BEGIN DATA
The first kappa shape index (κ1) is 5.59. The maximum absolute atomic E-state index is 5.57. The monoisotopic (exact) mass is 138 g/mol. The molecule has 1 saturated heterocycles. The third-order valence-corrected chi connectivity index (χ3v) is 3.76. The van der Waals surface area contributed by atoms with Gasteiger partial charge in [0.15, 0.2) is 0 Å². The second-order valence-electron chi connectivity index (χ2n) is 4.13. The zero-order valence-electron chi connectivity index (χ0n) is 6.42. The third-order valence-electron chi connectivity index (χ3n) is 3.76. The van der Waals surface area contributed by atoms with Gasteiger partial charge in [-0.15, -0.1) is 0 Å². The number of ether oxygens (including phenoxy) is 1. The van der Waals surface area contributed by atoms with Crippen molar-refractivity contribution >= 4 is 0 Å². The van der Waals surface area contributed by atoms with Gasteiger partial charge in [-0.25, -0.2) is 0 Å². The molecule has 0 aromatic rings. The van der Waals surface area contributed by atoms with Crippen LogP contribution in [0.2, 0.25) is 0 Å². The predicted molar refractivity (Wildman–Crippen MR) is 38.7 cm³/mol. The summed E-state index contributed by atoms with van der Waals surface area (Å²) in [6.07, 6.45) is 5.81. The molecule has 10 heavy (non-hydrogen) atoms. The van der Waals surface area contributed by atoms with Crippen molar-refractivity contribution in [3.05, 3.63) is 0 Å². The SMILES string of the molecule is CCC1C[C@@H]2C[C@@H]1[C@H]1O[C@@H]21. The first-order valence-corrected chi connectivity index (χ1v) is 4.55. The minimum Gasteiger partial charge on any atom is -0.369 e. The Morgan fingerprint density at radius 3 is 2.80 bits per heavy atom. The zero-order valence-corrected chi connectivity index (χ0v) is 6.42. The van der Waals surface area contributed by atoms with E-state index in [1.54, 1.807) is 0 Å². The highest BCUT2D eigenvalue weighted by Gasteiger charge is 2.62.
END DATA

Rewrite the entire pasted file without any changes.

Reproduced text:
The first kappa shape index (κ1) is 5.59. The maximum absolute atomic E-state index is 5.57. The monoisotopic (exact) mass is 138 g/mol. The molecule has 1 saturated heterocycles. The third-order valence-corrected chi connectivity index (χ3v) is 3.76. The van der Waals surface area contributed by atoms with Gasteiger partial charge in [0.15, 0.2) is 0 Å². The second-order valence-electron chi connectivity index (χ2n) is 4.13. The zero-order valence-electron chi connectivity index (χ0n) is 6.42. The third-order valence-electron chi connectivity index (χ3n) is 3.76. The van der Waals surface area contributed by atoms with Gasteiger partial charge in [-0.15, -0.1) is 0 Å². The number of ether oxygens (including phenoxy) is 1. The van der Waals surface area contributed by atoms with Crippen molar-refractivity contribution >= 4 is 0 Å². The van der Waals surface area contributed by atoms with Gasteiger partial charge in [-0.25, -0.2) is 0 Å². The molecule has 0 aromatic rings. The van der Waals surface area contributed by atoms with Crippen LogP contribution in [0.2, 0.25) is 0 Å². The predicted molar refractivity (Wildman–Crippen MR) is 38.7 cm³/mol. The summed E-state index contributed by atoms with van der Waals surface area (Å²) in [6.07, 6.45) is 5.81. The molecule has 10 heavy (non-hydrogen) atoms. The van der Waals surface area contributed by atoms with Crippen molar-refractivity contribution in [3.05, 3.63) is 0 Å². The SMILES string of the molecule is CCC1C[C@@H]2C[C@@H]1[C@H]1O[C@@H]21. The first-order valence-corrected chi connectivity index (χ1v) is 4.55. The minimum Gasteiger partial charge on any atom is -0.369 e. The Morgan fingerprint density at radius 3 is 2.80 bits per heavy atom. The zero-order valence-corrected chi connectivity index (χ0v) is 6.42. The van der Waals surface area contributed by atoms with E-state index in [1.54, 1.807) is 0 Å². The highest BCUT2D eigenvalue weighted by Gasteiger charge is 2.62.